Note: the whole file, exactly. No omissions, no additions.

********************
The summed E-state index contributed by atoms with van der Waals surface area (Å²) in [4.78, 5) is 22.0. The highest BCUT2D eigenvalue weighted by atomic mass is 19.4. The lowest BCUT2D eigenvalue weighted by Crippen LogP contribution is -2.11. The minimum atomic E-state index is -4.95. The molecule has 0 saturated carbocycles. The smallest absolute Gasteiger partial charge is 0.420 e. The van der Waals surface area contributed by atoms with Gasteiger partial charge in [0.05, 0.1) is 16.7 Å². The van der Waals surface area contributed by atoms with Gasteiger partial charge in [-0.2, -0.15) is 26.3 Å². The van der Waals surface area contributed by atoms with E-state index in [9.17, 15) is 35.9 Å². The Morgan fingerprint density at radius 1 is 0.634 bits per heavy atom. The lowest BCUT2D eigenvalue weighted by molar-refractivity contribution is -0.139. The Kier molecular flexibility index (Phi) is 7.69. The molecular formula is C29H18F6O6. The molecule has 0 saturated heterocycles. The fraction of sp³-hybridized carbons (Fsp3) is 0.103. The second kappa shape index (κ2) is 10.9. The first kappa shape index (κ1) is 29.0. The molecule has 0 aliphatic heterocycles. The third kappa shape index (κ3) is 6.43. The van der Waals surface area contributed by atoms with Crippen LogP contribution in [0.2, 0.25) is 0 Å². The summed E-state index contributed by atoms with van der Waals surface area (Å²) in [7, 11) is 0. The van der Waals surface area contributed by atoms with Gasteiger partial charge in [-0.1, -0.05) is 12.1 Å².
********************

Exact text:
The summed E-state index contributed by atoms with van der Waals surface area (Å²) in [4.78, 5) is 22.0. The highest BCUT2D eigenvalue weighted by atomic mass is 19.4. The lowest BCUT2D eigenvalue weighted by Crippen LogP contribution is -2.11. The minimum atomic E-state index is -4.95. The molecule has 0 saturated carbocycles. The smallest absolute Gasteiger partial charge is 0.420 e. The van der Waals surface area contributed by atoms with Gasteiger partial charge in [0.05, 0.1) is 16.7 Å². The van der Waals surface area contributed by atoms with Gasteiger partial charge in [-0.2, -0.15) is 26.3 Å². The van der Waals surface area contributed by atoms with E-state index in [9.17, 15) is 35.9 Å². The Morgan fingerprint density at radius 1 is 0.634 bits per heavy atom. The lowest BCUT2D eigenvalue weighted by molar-refractivity contribution is -0.139. The Kier molecular flexibility index (Phi) is 7.69. The molecular formula is C29H18F6O6. The molecule has 0 saturated heterocycles. The fraction of sp³-hybridized carbons (Fsp3) is 0.103. The second kappa shape index (κ2) is 10.9. The first kappa shape index (κ1) is 29.0. The molecule has 0 aliphatic heterocycles. The third kappa shape index (κ3) is 6.43. The van der Waals surface area contributed by atoms with Crippen LogP contribution in [0.2, 0.25) is 0 Å². The summed E-state index contributed by atoms with van der Waals surface area (Å²) in [7, 11) is 0. The van der Waals surface area contributed by atoms with Gasteiger partial charge in [-0.1, -0.05) is 12.1 Å².